SANAA (Reuters) - Suspected al Qaeda gunmen assaulted two south Yemen security buildings on Wednesday in coordinated attacks, setting off clashes in which at least four people were killed, police said.
Some of the attackers, riding motorcycles, roared into police headquarters and the office of an intelligence agency handling political security in the town of Zinjibar in the flashpoint Abyan province, security officials said.
They opened fire as officers gathered in ranks for the morning roll call, the officials said.
Yemen, next to top oil exporter Saudi Arabia, leapt to the forefront of Western security concerns after a Yemen-based regional al Qaeda wing claimed responsibility for a failed attempt to bomb a U.S.-bound plane in December.
“A large number of gunmen attacked the Political Security and the General Security (police) offices at the beginning of the workday. Security guards fired on them, and there are dead and wounded on the scene,” a police source said. “It is believed that the attackers were members of al Qaeda,” he added.
The assault was the second by suspected al Qaeda gunmen on Yemen security offices in less than a month. In June, al Qaeda attackers raided the regional headquarters of the political security office in the southern port city of Aden, killing 11.
“We’re witnessing a major shift in al Qaeda’s policy,” Mustafa Alani, of the Gulf Research Center in Dubai, said. “We’re entering a stage where there is a real, face to face confrontation between the security community and al Qaeda.”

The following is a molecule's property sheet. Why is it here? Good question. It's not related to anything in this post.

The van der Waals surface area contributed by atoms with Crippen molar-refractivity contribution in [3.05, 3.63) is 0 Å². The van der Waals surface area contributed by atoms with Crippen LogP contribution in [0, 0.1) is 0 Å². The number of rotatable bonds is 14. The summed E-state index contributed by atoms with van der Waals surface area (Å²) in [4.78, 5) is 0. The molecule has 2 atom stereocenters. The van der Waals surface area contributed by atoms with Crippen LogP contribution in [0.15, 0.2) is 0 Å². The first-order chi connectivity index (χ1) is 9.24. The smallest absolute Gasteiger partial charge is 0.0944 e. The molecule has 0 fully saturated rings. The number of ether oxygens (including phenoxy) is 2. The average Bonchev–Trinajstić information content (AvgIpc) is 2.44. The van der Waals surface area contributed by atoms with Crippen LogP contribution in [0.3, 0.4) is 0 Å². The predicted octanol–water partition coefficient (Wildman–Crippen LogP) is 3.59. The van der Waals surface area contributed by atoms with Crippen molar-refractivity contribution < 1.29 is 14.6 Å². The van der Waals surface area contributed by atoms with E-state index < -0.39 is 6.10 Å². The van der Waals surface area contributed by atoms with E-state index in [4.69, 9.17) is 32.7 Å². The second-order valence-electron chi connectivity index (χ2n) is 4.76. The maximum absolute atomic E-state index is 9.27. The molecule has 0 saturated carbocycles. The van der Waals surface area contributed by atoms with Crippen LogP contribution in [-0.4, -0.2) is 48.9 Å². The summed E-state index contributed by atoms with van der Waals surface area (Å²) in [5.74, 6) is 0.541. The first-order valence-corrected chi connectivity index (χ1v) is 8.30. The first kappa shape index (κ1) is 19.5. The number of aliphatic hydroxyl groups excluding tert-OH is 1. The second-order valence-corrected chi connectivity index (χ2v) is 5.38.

That marks a switch in al Qaeda tactics in Yemen, which appears now to be hitting the government with as much fervor as it previously focused on Western targets.
Alani said al Qaeda’s efforts are a response to an escalated government crackdown on the militant group which has further intensified since the June attack in Aden, and to the increased coordination between Yemeni security and the United States.
Around 20 gunmen, a handful of motorcycles and two cars were all involved in Wednesday’s attack, security officials said. Gunmen also launched a sniper attack from an empty nearby school, the defense ministry’s online newspaper said.
Witnesses reached in Zinjibar after the attack told Reuters they saw five people believed dead on the street. They said the gunmen sped away on their motorcycles after the attack and subsequent clashes that continued sporadically.
The Defense Ministry said police pursued the attackers and arrested seven, who it said were al Qaeda militants. Security forces also found one of the cars used in the attack, which was filled with weapons and explosive belts, the ministry said.
Security sources put the death toll at four, with two attackers and two security men dead. At least five others were wounded.
Al Qaeda’s June attack, which it described as revenge for a state assault on a militant stronghold, was among the bloodiest in Yemen since the bombing of the USS Cole in 2000 that killed 17 sailors.
A suicide attack on the U.S. embassy in 2008 by an al Qaeda-linked group killed 16 people, including 6 attackers.
“This attack will only generate more attacks on al Qaeda by security forces,” Alani said. “They want to demoralize Yemen’s security community and paralyze their operations. They want to show they are up to the challenge.”
Yemen’s Western and Saudi allies want Sanaa, also trying to cement a northern truce with Shi‘ite rebels and quell southern separatism, to resolve domestic conflicts so it can focus on fighting al Qaeda, a situation militants may be exploiting.
Reporting by Mohammed Ghobari; Writing by Erika Solomon and Cynthia Johnston; Editing by Jon Loades-Carter